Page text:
Mai Khanh Tran came to the U.S. as a child refugee, worked as a janitor to put herself through Harvard University and is a two-time breast cancer survivor. But she describes the months-long process of deciding to run for Congress as an "agonizing" time.
“I am leaving a very nice, private life that I’ve worked very hard to build and to be at a position where I can now take it easy and enjoy my family," said Tran, a pediatrician who lives in Yorba Linda and has announced a run against Rep. Ed Royce (R-Fullerton). “It’s going to be a year and a half of work that’s not in my comfort zone.”
This is Nguyen's first time running for office — she’s one of more than two dozen candidates who have never run for office before but have announced bids in California’s 13 most competitive congressional races.
Now, more than a month later, single-payer advocates have taken the first formal step to follow through on their threat, giving Rendon's office this week notice of intent to circulate a recall petition.
Rendon's move to stop the single-payer bill — which he called "woefully incomplete," noting it passed the state Senate without a method to pay for it — was the catalyst for the outcry.
After losing a close race last year for the state Senate, former Republican Assemblywoman Ling Ling Chang said Friday that she plans a rematch against Democratic Sen. Josh Newman of Fullerton if pending petitions qualify a recall measure for the ballot.
Chang, a Diamond Bar resident, lost to Newman by less than 1% of the vote last year, and said she thinks he is vulnerable because of the recall drive by Republicans critical of his vote for a gas-tax increase.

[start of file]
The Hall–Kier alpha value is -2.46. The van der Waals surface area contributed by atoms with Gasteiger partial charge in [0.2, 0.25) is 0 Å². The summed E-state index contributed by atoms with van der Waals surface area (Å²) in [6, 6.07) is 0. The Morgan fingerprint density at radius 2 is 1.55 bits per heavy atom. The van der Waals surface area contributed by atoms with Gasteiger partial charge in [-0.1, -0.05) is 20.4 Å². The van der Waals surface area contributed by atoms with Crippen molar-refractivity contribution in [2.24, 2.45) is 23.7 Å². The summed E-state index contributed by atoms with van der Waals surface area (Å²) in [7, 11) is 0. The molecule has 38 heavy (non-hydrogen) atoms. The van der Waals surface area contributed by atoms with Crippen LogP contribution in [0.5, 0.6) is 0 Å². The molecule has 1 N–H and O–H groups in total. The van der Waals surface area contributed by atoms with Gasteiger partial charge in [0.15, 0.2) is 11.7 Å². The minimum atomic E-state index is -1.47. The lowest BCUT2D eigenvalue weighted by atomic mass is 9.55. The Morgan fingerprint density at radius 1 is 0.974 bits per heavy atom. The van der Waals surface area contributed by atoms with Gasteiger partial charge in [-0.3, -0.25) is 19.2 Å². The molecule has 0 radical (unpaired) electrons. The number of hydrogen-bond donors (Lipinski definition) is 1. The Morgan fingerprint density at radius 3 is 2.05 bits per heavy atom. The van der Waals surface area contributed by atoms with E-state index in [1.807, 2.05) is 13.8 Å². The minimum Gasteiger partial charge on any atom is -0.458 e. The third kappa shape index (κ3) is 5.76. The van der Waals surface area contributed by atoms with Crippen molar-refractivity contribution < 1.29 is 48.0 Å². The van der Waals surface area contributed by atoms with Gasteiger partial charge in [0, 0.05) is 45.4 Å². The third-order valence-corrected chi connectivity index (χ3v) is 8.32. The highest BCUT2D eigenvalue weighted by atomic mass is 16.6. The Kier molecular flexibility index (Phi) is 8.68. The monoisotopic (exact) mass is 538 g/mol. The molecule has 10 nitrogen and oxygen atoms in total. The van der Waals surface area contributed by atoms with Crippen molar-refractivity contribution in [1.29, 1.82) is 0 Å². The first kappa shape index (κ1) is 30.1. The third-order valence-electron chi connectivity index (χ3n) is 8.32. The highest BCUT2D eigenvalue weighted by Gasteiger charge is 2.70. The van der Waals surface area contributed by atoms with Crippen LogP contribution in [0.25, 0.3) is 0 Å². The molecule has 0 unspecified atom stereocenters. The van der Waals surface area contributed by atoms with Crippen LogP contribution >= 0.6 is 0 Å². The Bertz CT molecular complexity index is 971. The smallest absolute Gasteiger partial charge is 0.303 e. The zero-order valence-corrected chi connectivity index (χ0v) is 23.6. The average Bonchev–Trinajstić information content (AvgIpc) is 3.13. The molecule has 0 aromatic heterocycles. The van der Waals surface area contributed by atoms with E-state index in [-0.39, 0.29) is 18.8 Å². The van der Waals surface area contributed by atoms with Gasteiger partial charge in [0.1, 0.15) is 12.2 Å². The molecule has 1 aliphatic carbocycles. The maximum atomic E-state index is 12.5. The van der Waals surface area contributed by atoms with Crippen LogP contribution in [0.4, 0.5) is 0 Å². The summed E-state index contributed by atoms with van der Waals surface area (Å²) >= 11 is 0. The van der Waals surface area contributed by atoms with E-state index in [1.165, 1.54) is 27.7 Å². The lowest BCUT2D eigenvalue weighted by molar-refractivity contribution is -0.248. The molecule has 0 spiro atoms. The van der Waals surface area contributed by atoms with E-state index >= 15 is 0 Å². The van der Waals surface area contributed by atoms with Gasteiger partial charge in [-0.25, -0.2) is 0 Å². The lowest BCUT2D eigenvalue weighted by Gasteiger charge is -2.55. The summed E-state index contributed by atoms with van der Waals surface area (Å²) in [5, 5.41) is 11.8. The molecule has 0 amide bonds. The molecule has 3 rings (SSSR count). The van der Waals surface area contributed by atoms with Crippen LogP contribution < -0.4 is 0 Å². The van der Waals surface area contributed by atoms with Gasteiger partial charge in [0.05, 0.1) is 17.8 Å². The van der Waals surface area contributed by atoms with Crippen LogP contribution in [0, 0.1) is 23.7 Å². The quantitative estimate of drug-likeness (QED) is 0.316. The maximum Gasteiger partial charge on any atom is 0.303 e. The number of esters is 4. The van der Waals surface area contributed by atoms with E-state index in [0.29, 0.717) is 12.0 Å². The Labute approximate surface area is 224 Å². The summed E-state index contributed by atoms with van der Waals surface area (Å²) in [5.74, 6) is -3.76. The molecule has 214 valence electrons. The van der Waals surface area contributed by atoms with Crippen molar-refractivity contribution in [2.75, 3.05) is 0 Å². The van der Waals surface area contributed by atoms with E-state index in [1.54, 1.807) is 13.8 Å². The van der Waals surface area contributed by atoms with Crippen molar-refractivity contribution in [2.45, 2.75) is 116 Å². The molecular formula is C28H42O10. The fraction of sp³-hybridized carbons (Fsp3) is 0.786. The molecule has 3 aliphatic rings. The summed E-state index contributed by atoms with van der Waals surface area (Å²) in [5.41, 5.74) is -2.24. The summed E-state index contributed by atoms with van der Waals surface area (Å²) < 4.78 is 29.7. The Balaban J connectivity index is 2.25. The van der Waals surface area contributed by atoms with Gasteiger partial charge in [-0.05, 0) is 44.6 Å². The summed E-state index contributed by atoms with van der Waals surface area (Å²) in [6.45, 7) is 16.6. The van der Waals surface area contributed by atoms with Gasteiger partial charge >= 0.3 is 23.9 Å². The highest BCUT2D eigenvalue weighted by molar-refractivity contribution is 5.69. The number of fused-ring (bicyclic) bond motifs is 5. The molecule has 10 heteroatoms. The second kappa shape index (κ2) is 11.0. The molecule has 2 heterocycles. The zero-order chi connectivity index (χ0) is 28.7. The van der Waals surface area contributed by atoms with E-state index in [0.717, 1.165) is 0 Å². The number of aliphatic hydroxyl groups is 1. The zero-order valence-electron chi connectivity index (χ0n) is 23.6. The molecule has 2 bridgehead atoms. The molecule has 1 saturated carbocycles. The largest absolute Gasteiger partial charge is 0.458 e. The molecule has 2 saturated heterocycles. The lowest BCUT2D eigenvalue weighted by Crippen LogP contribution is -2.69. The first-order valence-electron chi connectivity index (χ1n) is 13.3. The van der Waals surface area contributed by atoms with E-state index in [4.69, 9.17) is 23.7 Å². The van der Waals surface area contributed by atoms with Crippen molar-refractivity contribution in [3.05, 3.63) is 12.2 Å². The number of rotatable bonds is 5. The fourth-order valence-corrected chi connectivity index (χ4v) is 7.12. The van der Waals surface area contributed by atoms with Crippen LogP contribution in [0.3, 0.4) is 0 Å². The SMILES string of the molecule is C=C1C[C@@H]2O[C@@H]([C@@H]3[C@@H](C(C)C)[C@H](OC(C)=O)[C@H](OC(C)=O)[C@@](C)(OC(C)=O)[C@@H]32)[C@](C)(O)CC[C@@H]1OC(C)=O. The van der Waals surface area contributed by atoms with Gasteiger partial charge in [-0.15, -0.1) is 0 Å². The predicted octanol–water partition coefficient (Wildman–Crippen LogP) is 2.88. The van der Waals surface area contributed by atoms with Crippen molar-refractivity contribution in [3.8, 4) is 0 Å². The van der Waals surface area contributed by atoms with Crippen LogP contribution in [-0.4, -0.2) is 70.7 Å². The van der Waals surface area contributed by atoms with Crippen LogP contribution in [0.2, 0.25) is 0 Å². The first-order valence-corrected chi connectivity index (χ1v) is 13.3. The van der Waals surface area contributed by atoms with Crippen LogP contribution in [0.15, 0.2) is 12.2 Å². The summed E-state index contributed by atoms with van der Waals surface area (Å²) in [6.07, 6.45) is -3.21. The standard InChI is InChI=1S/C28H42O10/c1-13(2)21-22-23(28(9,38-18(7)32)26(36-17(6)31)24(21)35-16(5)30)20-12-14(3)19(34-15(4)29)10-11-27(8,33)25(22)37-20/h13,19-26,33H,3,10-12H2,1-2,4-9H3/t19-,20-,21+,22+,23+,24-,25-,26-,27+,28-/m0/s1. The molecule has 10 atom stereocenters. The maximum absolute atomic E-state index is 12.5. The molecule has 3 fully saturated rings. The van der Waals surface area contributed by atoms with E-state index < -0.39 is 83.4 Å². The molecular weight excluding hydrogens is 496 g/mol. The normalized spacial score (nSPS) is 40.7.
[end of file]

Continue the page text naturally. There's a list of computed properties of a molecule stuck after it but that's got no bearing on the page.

Chang noted that she voted to stop tax increases during her two years in the Assembly.
Organizers of Politicon downplayed the cancelation, pointing to several other guests, including Chelsea Handler and Ann Coulter, who are still scheduled to appear, and poked fun at Scaramucci’s recent tirade.
Lots of California politicians, business leaders, housing activists and others want 4,400 new homes built on 640 acres right outside the city of San Francisco.
But none of them gets to decide what happens on the land. Instead, it's under the control of the city of Brisbane, whose residents are wary of a project that could triple the city's population from its current 4,700. Beyond that, California's tax system ensures the city would earn a lot more revenue if it rejected housing and instead approved more commercial or hotel development on the site.
These reasons, state officials say, show why California is struggling to meet its vast housing affordability problems.
Members of California's Board of Equalization objected Thursday to a broad interpretation of a new state law requiring that they disclose their private meetings with taxpayers who are engaged in appeals.
A state attorney said ex parte communications must be disclosed on currently pending matters — even if they occurred before the enactment of the new law on July 1. Tax board members said they did not track who they and their staff talked to before the law took effect.
“No one is prepared to go back,” said Board of Equalization Chairwoman Diane Harkey. “We want to make sure we have no liability here. This is an impossible situation.”